As with Hazel Hall before him, Robert Francis was a pretty good ‘classical’ poet who, although better known while still alive, is now mostly forgotten in favor of bad New Formalist writing that afflicts so much of the poetry world. Thus, he is usually known as the ‘other’ New England poet, having spent much of his life in Amherst, MA, and using Robert Frost as both a personal mentor and poetic model. It’s an interesting relationship because, while never quite hitting Robert Frost’s highs (think Stopping By Woods On A Snowy Evening, the great dramatic poems), he didn’t share his lows, either, for even Robert Francis’s longer poems can’t be said to go on too long, with the best ones topping out at 20-30 lines, and many more under a dozen. This is because Robert Francis was a poet of moments as opposed to larger, over-arching ideas, and while this implies a ceiling that greater poets are unafflicted by, it also means that he is quite memorable, as individual lines tend to crop up in the mind long after a poem is read. No, he is not “better than John Berryman,” as the abysmal Donald Hall claims in the back matter to Francis’s Collected Poems, but this is irrelevant to the fact that he deserves a much wider readership, and the opportunity to influence younger writers.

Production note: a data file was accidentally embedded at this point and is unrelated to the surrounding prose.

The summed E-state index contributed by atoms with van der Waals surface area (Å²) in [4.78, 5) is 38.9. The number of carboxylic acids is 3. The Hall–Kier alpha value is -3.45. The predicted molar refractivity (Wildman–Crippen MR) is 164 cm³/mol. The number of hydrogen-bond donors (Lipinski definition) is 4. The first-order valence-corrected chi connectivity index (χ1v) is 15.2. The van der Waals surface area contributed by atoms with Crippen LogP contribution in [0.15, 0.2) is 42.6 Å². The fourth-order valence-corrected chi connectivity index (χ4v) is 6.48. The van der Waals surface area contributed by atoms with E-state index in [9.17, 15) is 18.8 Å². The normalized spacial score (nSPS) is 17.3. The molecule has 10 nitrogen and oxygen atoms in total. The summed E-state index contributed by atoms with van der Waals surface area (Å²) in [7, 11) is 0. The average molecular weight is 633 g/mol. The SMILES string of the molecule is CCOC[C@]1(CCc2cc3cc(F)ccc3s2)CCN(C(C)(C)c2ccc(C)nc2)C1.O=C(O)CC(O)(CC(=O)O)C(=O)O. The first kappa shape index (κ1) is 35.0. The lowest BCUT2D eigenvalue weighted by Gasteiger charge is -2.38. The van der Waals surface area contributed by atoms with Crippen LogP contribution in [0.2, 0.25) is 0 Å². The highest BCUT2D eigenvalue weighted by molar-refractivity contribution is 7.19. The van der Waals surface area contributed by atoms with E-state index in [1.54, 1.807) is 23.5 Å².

Let us consider a few of his poems, and why they work so well on technical and intellectual grounds:
Cloud In Woodcut
Make a woodcut of a cloud.
Polish the wood. Point the knife.
But let your pointed knife be wise.
Let your wilful cloud retain
Evidence of woody grain.
Teach your knife to compromise.
Let your cloud be cloud — and wood.
Grained in the art let there be life.
This is the prototypical Robert Francis poem: short, cutting, and able to distill 1-2 ideas in a way that neither obfuscates, nor ever becomes prosaic. Just look at the first line: a well-musicked command that ‘hooks’ the reader right away, for it gives just enough to act as a spring-board for some deeper examination later. The next line refines the narrative but without really forcing the reader into a strong philosophical post just yet — an example of good pacing, which is usually seen as a way to give a reader ‘breathing space,’ but can be better defined as a way for the artist to build a little trust before doing whatever it is that he wants to do, merely by first lulling him into a sense of complacency. (Art is deceit, remember?) Line 3 finally brings the first deeper thrust: “But let your pointed knife be wise,” another hook, again, that implies this idea will be expanded upon, and subtly changing the meaning of the commands that came before. The next 2 lines mirror the poem’s first 2, yet deepens their meaning, while the next … Continue reading →